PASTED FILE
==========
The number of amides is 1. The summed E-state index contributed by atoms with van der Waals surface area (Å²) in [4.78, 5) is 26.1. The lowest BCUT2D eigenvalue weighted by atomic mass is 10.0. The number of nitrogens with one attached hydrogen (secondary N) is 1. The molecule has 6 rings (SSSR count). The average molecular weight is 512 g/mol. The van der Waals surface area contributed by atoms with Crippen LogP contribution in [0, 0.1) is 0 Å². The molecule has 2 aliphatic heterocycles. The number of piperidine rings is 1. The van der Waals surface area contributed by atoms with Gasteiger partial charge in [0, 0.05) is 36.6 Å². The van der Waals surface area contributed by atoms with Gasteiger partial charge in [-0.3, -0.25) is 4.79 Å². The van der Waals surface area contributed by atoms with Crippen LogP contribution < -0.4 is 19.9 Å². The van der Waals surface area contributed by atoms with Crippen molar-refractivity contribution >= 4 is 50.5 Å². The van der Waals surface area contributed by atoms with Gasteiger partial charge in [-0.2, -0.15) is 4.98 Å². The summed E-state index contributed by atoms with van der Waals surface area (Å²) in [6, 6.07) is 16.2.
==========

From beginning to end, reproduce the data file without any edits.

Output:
The number of amides is 1. The summed E-state index contributed by atoms with van der Waals surface area (Å²) in [4.78, 5) is 26.1. The lowest BCUT2D eigenvalue weighted by atomic mass is 10.0. The number of nitrogens with one attached hydrogen (secondary N) is 1. The molecule has 6 rings (SSSR count). The average molecular weight is 512 g/mol. The van der Waals surface area contributed by atoms with Crippen LogP contribution in [0, 0.1) is 0 Å². The molecule has 2 aliphatic heterocycles. The number of piperidine rings is 1. The van der Waals surface area contributed by atoms with Gasteiger partial charge in [0, 0.05) is 36.6 Å². The van der Waals surface area contributed by atoms with Gasteiger partial charge in [-0.3, -0.25) is 4.79 Å². The van der Waals surface area contributed by atoms with Crippen LogP contribution < -0.4 is 19.9 Å². The van der Waals surface area contributed by atoms with Crippen molar-refractivity contribution >= 4 is 50.5 Å². The van der Waals surface area contributed by atoms with Gasteiger partial charge in [-0.2, -0.15) is 4.98 Å². The summed E-state index contributed by atoms with van der Waals surface area (Å²) in [6, 6.07) is 16.2.